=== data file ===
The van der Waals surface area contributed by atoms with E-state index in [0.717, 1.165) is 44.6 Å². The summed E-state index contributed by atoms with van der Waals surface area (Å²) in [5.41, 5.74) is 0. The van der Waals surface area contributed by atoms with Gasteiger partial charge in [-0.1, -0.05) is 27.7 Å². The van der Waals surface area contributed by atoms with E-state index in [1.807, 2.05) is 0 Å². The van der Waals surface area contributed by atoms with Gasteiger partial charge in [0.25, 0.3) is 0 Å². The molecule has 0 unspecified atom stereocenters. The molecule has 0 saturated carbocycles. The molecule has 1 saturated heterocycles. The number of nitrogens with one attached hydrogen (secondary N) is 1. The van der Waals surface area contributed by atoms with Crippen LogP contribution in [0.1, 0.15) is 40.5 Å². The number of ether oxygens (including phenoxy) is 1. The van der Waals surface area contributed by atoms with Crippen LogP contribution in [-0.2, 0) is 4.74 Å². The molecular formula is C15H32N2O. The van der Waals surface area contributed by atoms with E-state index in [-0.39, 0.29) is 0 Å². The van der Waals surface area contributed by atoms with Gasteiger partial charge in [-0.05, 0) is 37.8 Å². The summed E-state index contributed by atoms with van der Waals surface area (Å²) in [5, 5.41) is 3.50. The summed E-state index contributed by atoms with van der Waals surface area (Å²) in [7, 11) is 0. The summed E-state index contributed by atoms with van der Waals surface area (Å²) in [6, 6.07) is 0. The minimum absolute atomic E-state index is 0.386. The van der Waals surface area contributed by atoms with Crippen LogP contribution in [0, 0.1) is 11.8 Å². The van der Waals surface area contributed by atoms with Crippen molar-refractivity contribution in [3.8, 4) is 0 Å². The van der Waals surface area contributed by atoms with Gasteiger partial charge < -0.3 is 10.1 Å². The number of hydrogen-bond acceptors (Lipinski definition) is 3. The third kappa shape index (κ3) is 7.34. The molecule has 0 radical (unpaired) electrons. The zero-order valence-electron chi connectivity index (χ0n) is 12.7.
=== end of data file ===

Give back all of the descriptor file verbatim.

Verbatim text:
The van der Waals surface area contributed by atoms with E-state index in [0.717, 1.165) is 44.6 Å². The summed E-state index contributed by atoms with van der Waals surface area (Å²) in [5.41, 5.74) is 0. The van der Waals surface area contributed by atoms with Gasteiger partial charge in [-0.1, -0.05) is 27.7 Å². The van der Waals surface area contributed by atoms with E-state index in [1.807, 2.05) is 0 Å². The van der Waals surface area contributed by atoms with Gasteiger partial charge in [0.25, 0.3) is 0 Å². The molecule has 0 unspecified atom stereocenters. The molecule has 0 saturated carbocycles. The molecule has 1 saturated heterocycles. The number of nitrogens with one attached hydrogen (secondary N) is 1. The van der Waals surface area contributed by atoms with Crippen LogP contribution in [0.1, 0.15) is 40.5 Å². The number of ether oxygens (including phenoxy) is 1. The van der Waals surface area contributed by atoms with Crippen LogP contribution in [-0.2, 0) is 4.74 Å². The molecular formula is C15H32N2O. The van der Waals surface area contributed by atoms with E-state index in [-0.39, 0.29) is 0 Å². The van der Waals surface area contributed by atoms with Gasteiger partial charge in [-0.05, 0) is 37.8 Å². The summed E-state index contributed by atoms with van der Waals surface area (Å²) in [5, 5.41) is 3.50. The summed E-state index contributed by atoms with van der Waals surface area (Å²) in [7, 11) is 0. The summed E-state index contributed by atoms with van der Waals surface area (Å²) in [6, 6.07) is 0. The minimum absolute atomic E-state index is 0.386. The van der Waals surface area contributed by atoms with Crippen LogP contribution in [0, 0.1) is 11.8 Å². The van der Waals surface area contributed by atoms with Crippen molar-refractivity contribution in [3.8, 4) is 0 Å². The van der Waals surface area contributed by atoms with Gasteiger partial charge < -0.3 is 10.1 Å². The number of hydrogen-bond acceptors (Lipinski definition) is 3. The third kappa shape index (κ3) is 7.34. The molecule has 0 radical (unpaired) electrons. The zero-order valence-electron chi connectivity index (χ0n) is 12.7.